So it really was serious, then.
Lanny turned and bolted for the hatch and the companionway.
It was a small crew and they were all in two boats. The boats had reaction mass and food and water for thirty days. That might be stretched to forty-five days without much trouble, and possibly even sixty, if strict rationing was imposed and throttle settings were kept to the bare minimum. Thrusting and coasting was the way to go—at least for a while.
First Officer Clarke was piloting Boat Two and Lanny and Captain Maris were at the conn of Boat One.
In the haste of their departure, their crew of twenty-seven was unevenly divided with fifteen people in Boat Two and twelve in One.
At some point, they would have to address that issue, but in the meantime all heads were craned towards the viewports. There were only a limited number of control screens and most people, strapped into their seats, couldn’t see them.
Prometheus sailed on, getting smaller by the second.
Whatever was going on aboard the ship, they had no clue.
“Prometheus. Prometheus, come in please.”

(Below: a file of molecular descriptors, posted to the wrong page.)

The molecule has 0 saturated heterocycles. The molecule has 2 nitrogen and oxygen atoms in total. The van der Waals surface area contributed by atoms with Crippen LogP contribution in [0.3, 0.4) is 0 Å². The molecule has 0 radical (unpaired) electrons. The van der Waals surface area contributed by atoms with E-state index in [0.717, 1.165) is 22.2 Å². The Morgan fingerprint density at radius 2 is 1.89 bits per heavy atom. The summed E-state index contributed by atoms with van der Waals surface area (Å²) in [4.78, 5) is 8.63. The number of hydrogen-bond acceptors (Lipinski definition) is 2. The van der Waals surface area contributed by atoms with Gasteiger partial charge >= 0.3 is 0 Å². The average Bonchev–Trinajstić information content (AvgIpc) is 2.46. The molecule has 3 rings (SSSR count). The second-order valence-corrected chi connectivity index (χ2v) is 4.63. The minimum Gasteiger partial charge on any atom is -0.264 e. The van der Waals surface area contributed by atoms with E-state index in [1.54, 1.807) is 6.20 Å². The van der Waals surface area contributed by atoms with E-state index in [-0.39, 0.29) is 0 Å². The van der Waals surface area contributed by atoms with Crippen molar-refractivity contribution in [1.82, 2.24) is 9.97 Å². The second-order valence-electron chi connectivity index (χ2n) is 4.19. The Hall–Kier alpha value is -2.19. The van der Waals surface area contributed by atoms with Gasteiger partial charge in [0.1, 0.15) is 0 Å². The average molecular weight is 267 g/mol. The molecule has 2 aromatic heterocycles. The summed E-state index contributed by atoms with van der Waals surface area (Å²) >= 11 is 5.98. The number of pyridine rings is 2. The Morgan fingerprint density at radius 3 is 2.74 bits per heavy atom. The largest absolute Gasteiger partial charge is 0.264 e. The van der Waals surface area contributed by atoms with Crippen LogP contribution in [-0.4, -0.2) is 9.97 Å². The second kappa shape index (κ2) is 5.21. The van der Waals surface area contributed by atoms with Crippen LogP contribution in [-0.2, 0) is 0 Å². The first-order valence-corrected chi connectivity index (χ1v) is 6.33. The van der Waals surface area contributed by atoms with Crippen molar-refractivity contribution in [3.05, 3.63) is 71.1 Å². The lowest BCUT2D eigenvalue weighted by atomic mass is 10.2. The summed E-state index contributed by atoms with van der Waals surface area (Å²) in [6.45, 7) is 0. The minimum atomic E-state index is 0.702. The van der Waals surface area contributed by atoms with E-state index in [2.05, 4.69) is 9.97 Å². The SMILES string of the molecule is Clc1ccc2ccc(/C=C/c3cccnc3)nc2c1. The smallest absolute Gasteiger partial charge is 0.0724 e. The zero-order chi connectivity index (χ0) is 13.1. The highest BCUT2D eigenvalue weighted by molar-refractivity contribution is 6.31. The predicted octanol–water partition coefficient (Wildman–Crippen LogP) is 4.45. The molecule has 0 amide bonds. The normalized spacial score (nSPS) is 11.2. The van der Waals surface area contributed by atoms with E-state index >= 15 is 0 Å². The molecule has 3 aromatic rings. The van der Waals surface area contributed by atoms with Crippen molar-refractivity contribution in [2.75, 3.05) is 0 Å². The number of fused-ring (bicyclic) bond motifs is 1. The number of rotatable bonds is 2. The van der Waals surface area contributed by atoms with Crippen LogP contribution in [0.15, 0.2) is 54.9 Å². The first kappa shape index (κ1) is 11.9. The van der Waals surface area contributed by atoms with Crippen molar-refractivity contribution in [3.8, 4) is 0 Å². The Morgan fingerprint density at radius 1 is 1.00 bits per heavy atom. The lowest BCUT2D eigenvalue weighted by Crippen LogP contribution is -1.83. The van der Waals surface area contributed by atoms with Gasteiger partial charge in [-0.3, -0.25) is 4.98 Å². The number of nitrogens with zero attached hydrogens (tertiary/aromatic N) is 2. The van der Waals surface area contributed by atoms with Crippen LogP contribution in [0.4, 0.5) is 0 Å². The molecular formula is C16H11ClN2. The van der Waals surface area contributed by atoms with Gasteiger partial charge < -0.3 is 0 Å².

They were on their own.
They were fortunate, traveling together the whole while, in finding a planet with sufficient resources for survival if not exactly their comfort.
They were fortunate to get both ships down within a couple of kilometres of each other. They were fortunate to have food, and water, and with some of the pressure of sheer survival out of the way, a chance to assess their situation.
Boat Two was in good shape.
They weren’t so lucky with Boat One. She had hit a bit hard, her spine was cracked and that was not good. They were extremely lucky to have no fatalities. Some of the injuries were serious enough—chief among them whiplash, compression fractures of the spine and a serious concussion in the case of the captain.
As for Lanny, he had a cracked or broken elbow, caused by smashing into the metal seat arm on that first good bounce.